This is a small cheat sheets for RabbitMQ. More detailed explanations and detailes examples can be found in the official tutorial and documentation. Links can be found at the bottom of this blog post.
RabbitMQ is a lightwight and easy to deploy message broker: it accepts and forwards messages. It’s written in Erlang language.
Producer- a programm that sends messages.
Consumer- a programm that reads messages.
Queue- a buffer that stores messages.
Bindings- rules that exchanges use to route messages to queues.
Exchange- takes a message from producers and routes it into zero or more queues.
default- exchange with no name pre-declared by the broker. Every queue that is created is automatically bound to it with a routing key which is the same as the queue name.
direct- delivers messages to queues based on the message routing key. It’s ideal for the unicast routing of messages. It’s often used to distribute tasks between multiple workers.
topic- routes messages to one or many queues based on matching between a message routing key and the pattern that was used to bind a queue to an exchange. The limitation for
routing keyis 255 bytes.
fanout- routes messages to all of the queues that are bound to it and the routing key is ignored
headers- routes multiple attributes that are more easily expressed as message headers than a routing key.
routing keyis ignored.
Examples for Exchange types:
Exchange tyes are well explained here.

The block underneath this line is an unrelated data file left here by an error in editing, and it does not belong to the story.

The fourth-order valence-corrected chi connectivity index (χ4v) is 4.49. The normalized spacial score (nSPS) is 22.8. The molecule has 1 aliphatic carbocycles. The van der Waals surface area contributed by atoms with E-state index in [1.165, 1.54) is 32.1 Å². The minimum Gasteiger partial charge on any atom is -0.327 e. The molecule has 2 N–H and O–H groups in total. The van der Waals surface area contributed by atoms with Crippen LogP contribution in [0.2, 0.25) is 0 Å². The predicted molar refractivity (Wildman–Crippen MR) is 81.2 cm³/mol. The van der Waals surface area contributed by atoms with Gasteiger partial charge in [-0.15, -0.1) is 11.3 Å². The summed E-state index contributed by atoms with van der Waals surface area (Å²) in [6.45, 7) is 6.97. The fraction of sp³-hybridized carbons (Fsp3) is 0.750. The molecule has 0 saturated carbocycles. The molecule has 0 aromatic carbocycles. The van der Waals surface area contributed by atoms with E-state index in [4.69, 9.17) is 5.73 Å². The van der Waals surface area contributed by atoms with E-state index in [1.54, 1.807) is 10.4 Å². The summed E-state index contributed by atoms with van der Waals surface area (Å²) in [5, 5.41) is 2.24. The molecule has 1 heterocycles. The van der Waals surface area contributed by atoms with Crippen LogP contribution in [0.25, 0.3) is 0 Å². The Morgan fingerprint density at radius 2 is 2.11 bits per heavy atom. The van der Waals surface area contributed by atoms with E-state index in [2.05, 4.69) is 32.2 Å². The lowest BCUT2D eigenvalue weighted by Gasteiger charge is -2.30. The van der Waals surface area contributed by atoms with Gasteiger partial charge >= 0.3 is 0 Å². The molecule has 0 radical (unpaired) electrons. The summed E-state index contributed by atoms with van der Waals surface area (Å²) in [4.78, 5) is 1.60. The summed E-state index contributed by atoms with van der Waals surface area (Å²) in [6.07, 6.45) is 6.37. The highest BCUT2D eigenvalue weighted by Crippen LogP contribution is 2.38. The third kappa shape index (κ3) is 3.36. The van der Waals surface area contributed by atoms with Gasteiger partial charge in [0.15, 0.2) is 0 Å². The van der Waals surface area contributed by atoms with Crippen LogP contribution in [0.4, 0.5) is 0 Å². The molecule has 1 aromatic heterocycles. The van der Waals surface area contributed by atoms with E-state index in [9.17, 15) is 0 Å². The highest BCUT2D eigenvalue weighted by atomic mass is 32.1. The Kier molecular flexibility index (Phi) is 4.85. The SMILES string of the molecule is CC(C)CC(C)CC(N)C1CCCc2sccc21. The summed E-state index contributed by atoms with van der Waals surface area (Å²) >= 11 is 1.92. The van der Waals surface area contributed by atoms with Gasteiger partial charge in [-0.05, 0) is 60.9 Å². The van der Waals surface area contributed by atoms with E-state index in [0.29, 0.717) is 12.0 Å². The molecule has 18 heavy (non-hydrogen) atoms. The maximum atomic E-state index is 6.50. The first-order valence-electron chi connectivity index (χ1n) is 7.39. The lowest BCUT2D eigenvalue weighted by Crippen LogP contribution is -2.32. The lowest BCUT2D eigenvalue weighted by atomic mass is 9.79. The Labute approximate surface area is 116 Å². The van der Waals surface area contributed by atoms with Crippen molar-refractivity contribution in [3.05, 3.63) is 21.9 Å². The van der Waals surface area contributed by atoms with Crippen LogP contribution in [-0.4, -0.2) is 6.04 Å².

* (star)can substitute for exactly one word.
# (hash)can substitute for zero or more words.
When a queue is bound with
"#" (hash) binding key - it will receive all the messages, regardless of the routing key - like in fanout exchange.
When special characters
"*" (star) and
"#" (hash) aren’t used in bindings, the topic exchange will behave just like a
The AMQP 0-9-1 protocol predefines a set of 14 properties that go with a message. Most used properties:
persistent: Marks a message as
persistent(with a value of
content_type: Used to describe the
mime-typeof the encoding. For example for the often used JSON encoding it is a good practice to set this property to:
reply_to: Commonly used to name a
correlation_id: Useful to correlate RPC responses with requests.
How to run RabbitMQ in Docker
For experimentation with RabbitMQ community Docker image can be used:
docker run -it --rm --name rabbitmq -p 5672:5672 -p 15672:15672 rabbitmq:3-management
Other intallation Guides can be found here: Downloading and Installing RabbitMQ
RabbitMQ official docs
- Official RabbitMQ Tutorials: detaled explaned with examples for different programming languages.
- AMQP 0-9-1 Model Explained
- AMQP 0-9-1 Quick Reference
Other Queue related links
- Understanding When to use RabbitMQ or Apache Kafka
- RabbitMQ vs Kafka Series Introduction. Series of blog posts, webinars about RabbitMQ and Kafka.
- Developing Transactional Microservices Using Aggregates, Event Sourcing and CQRS - Part 1
- Developing Transactional Microservices Using Aggregates, Event Sourcing and CQRS - Part 2